Rural farm households typically integrate a variety of economic activities, both on and off-farm, which
may be complementary, but which also compete for family labour, land and other resources.
Household decisions on resource allocation therefore are complex.
In order to provide improved decision support at household
level, the Pro-Poor Livestock Policy Initiative (PPLPI), in close collaboration with the International
Farm Comparison Network (IFCN), is adapting the latter’s
dairy household model, TIPI-CAL, to small-holder enterprises.
TIPI-CAL is the abbreviation of “Technology Impact
and Policy Impact Calculation Model”. The model has
been extensively used by IFCN as tool for the economic analysis
of diverse farming household types world wide. It is a deterministic,
dynamic farm-level production and accounting model covering
a time horizon of up to ten years. The model accounts for
all economic activities within the household, at farm (e.g.
dairy, crop, and other farm enterprises such as goat and sheep
rearing or fish farming) and off-farm levels. Income and cash flows from off-farm activities
are included to provide the full picture of the household’s
Version 4.0 is a significant step forward to better represent
the complexity of small-scale farms as it can take into account
non-cash transactions and a wide range of non-agricultural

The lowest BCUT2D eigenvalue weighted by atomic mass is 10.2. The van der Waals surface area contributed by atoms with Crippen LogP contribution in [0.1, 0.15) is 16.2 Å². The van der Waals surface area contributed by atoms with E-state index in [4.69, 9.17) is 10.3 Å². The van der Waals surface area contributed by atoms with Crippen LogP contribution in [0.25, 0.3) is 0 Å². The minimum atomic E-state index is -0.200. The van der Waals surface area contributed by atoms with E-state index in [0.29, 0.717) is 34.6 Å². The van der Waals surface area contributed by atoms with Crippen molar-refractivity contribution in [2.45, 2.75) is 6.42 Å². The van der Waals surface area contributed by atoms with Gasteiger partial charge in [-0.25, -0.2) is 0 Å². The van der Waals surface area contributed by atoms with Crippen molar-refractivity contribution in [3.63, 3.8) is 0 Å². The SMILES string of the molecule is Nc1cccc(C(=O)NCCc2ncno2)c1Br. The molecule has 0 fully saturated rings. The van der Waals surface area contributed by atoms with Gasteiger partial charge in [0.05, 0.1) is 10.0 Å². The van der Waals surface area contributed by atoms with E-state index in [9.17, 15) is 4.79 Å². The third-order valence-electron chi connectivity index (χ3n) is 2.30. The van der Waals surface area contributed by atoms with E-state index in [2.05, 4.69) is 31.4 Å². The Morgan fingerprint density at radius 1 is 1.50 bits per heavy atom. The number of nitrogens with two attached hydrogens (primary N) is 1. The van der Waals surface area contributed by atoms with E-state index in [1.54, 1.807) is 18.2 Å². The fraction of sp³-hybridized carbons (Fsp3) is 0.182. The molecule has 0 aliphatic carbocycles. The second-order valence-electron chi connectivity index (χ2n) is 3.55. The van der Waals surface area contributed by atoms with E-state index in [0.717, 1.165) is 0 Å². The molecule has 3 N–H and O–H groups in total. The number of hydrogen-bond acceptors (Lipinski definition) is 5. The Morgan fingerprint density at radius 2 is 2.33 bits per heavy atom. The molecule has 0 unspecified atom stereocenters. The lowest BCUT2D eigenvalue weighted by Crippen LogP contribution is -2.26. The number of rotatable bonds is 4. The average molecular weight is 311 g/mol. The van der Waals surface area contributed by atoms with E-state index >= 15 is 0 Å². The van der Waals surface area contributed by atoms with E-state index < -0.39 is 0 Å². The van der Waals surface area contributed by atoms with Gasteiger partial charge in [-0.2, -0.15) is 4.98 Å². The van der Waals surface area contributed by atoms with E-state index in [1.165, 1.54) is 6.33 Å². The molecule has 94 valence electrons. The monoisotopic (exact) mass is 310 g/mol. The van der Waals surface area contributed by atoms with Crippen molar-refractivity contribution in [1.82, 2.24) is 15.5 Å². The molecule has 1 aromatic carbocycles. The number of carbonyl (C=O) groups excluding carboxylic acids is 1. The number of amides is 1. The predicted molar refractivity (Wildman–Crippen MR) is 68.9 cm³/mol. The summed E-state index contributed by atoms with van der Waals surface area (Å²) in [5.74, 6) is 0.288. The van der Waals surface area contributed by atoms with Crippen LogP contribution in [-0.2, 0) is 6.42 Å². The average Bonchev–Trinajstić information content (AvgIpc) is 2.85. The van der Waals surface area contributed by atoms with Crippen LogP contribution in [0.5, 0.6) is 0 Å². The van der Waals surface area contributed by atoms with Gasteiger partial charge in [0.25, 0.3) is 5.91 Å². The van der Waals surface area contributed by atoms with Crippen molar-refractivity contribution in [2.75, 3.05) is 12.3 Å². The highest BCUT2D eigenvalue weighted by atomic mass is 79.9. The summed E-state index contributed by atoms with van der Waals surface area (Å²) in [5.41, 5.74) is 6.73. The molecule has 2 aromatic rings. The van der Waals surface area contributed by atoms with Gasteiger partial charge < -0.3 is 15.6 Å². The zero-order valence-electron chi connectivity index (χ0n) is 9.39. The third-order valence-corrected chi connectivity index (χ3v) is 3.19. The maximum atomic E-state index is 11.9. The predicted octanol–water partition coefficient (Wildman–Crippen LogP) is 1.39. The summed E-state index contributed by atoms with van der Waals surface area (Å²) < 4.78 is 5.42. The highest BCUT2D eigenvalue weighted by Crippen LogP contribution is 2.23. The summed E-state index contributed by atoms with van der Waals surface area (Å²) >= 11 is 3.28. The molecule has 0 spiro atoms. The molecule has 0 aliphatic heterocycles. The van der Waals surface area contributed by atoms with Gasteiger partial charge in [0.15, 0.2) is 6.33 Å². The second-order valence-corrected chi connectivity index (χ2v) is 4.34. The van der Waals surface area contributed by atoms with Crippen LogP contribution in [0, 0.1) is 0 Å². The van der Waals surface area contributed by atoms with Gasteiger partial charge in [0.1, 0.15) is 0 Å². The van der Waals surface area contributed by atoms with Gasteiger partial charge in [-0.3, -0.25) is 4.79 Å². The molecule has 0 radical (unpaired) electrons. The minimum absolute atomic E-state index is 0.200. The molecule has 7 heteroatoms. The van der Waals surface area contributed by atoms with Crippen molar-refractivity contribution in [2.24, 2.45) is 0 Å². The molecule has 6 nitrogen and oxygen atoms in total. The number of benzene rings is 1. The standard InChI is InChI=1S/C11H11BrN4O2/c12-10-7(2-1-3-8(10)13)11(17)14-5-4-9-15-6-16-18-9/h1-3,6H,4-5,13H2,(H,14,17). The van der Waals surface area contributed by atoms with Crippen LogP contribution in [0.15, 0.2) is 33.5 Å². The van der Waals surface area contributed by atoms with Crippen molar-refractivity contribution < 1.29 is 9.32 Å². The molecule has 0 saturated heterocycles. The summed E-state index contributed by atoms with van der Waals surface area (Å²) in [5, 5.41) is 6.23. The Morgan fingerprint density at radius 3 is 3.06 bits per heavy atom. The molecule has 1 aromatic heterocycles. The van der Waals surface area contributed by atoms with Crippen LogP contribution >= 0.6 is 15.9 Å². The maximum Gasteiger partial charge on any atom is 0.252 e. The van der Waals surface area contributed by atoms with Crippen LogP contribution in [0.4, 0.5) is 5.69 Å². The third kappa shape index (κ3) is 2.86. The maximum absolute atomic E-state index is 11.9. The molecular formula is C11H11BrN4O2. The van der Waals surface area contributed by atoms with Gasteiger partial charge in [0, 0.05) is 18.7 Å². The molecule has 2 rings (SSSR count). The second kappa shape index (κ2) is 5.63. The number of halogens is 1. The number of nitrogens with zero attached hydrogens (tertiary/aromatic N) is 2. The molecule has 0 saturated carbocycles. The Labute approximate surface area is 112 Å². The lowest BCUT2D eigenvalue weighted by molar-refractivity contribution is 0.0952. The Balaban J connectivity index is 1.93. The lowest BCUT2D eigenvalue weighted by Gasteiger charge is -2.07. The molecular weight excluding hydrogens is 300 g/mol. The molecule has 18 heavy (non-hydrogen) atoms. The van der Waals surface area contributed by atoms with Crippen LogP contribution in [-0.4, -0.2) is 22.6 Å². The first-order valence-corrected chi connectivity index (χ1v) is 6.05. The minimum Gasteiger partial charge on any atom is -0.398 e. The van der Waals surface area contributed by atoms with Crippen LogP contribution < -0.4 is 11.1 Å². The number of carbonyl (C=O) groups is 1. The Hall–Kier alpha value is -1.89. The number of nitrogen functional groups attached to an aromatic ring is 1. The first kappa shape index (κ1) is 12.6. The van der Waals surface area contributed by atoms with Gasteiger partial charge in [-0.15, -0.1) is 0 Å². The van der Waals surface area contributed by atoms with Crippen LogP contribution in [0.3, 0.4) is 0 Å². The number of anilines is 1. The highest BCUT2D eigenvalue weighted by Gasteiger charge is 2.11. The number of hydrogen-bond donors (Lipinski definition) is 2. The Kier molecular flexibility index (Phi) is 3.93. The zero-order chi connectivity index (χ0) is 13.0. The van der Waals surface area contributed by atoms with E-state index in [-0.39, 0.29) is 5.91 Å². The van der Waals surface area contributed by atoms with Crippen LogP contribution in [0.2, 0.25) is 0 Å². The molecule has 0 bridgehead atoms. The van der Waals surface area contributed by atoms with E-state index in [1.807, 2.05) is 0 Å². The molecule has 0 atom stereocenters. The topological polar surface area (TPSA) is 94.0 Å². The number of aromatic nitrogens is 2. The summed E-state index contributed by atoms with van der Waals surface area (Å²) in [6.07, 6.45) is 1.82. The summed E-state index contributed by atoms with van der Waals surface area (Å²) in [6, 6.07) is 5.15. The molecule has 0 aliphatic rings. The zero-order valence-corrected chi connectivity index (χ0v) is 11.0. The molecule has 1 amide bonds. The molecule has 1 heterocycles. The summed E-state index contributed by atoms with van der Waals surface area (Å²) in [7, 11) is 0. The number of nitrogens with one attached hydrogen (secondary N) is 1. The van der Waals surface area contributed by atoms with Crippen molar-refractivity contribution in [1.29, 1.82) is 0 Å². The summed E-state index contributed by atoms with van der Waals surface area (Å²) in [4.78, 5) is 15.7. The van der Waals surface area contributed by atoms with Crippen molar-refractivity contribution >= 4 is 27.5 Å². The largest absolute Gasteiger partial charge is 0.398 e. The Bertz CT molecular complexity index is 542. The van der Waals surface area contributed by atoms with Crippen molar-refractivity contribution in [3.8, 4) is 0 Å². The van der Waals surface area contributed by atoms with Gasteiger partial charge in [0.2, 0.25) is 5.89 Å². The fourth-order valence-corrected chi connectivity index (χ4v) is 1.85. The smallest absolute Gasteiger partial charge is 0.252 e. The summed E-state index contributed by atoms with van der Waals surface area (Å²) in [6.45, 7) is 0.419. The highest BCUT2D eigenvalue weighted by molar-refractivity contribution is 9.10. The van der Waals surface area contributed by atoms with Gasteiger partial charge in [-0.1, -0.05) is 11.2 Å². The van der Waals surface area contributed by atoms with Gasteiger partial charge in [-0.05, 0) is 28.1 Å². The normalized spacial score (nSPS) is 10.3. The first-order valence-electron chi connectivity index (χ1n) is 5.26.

activities. The model can represent five different categories
of family labour, various types of farm assets, up to ten
off-farm activities, and six types of living expenses. The
user can further specify the share of returns used for home
consumption. The model is particularly detailed for the dairy
enterprise, options for which include ten different animal
types, three different milk marketing channels, fourteen variable
cost positions per cow, etc.
The household model offers great flexibility in the conduct
of ten-year household strategy analyses with regard to changes
in non-farm / farm activity parameters, household asset management,
living expenses, capital inflow and outflow as each input
variable can be changed in any year of simulation. IFCN’s
experience in farm strategy analysis has shown that nearly
all plausible farm strategies (e.g. farm growth, alternative
production system) can be evaluated.